By Ashley Dunkak
@AshleyDunkak

CBS DETROIT – It is happening again.

The Detroit Tigers bullpen hamstrung the team in the 2013 postseason, and history has repeated itself in the first two games of the American League Division Series.

Going into the eighth inning Thursday, the Tigers trailed, 4-2. They ultimately lost, 12-3.

Going into the eighth inning Friday, the Tigers led, 6-3. They ultimately lost, 7-6.

Phil Coke now has a 2014 postseason ERA of 27.00. Joakim Soria has a postseason ERA of 45.00. Joba Chamberlain has a postseason ERA of 108.00.

BALTIMORE, MD - OCTOBER 03:  Miguel Cabrera #24 of the Detroit Tigers looks on in the eighth inning against the Baltimore Orioles during Game Two of the American League Division Series at Oriole Park at Camden Yards on October 3, 2014 in Baltimore, Maryland.  (Photo by Patrick Smith/Getty Images)

BALTIMORE, MD – OCTOBER 03: Miguel Cabrera #24 of the Detroit Tigers looks on in the eighth inning against the Baltimore Orioles during Game Two of the American League Division Series at Oriole Park at Camden Yards on October 3, 2014 in Baltimore, Maryland. (Photo by Patrick Smith/Getty Images)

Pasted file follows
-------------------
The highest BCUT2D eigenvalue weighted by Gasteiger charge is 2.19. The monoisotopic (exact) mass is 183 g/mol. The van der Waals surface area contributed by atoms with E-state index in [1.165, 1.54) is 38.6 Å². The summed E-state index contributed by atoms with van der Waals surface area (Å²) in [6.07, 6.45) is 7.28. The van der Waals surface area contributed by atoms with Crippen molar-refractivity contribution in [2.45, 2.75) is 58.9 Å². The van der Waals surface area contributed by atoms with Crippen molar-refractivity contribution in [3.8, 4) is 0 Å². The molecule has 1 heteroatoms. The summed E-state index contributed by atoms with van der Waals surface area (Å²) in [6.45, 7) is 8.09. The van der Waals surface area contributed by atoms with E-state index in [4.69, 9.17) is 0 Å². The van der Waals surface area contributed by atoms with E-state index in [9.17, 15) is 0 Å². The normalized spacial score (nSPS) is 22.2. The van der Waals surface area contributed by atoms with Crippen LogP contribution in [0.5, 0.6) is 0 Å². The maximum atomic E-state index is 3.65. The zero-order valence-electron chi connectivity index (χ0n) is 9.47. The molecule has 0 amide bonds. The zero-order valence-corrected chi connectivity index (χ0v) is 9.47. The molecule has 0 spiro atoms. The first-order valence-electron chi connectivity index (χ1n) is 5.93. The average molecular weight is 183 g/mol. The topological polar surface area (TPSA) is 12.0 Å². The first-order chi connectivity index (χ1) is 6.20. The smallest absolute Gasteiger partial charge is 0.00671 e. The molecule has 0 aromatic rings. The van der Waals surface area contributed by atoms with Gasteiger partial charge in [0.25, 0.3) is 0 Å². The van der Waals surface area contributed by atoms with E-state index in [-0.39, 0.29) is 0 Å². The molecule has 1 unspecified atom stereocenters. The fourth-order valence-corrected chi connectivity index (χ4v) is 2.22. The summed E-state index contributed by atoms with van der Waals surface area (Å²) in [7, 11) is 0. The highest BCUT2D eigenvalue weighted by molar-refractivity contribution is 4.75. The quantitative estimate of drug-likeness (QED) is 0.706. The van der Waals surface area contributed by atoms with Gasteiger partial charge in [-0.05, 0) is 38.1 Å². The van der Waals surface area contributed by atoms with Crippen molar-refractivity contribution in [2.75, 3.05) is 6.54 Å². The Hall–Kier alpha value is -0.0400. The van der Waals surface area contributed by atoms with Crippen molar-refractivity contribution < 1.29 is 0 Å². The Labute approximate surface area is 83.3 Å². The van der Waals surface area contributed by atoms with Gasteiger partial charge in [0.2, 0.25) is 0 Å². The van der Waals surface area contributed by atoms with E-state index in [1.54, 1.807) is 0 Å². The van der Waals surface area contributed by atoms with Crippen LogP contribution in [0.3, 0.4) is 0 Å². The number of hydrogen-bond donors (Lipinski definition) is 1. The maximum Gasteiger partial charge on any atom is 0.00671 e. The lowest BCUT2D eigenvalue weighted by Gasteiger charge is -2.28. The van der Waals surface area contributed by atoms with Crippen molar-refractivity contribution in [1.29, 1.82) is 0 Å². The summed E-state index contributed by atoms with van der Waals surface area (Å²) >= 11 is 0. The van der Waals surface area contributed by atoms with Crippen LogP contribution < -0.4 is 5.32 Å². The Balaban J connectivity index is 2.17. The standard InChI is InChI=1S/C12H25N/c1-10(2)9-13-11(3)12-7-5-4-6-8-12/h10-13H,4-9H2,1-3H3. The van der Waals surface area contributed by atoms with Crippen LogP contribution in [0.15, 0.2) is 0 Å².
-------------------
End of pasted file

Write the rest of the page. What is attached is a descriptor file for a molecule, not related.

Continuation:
General manager Dave Dombrowski made offseason moves in an effort to ensure this would not happen, and yet it has.

Joe Nathan, who recorded an ERA of 1.39 last year before coming to Detroit this offseason, was uncomfortably inconsistent for the first two months of the season and far short of stellar even after he improved significantly.

Joakim Soria, who had a 2.70 ERA in 30 games for the Texas Rangers before he joined the Tigers via trade, got hurt only six games after his arrival in Detroit. Soria had recorded an ERA of 1.35 in seven games since his return, but in the postseason he has looked no better than anyone else.

Joba Chamberlain, never an All-Star, did not garner particularly high expectations upon his arrival in Detroit but turned into one of the steadiest arm in the bullpen. He looked less reliable the last two months of the season, however, recording an ERA of 4.66 in August and September.

During the regular season, managers and players tend to dismiss problems with the well-worn platitude, “It’s baseball.” Anything can – and most likely will – happen over the course of 162 games. Teams get hot, and teams get cold. Problems come, and problems go.

Here is the issue: the postseason is a completely different animal. A team with enough hitting and starting pitching might overcome a weak bullpen over the course of the regular season, but it is becoming more clear all the time that surmounting those kind of struggles in the much shorter postseason may be nearly impossible.

 

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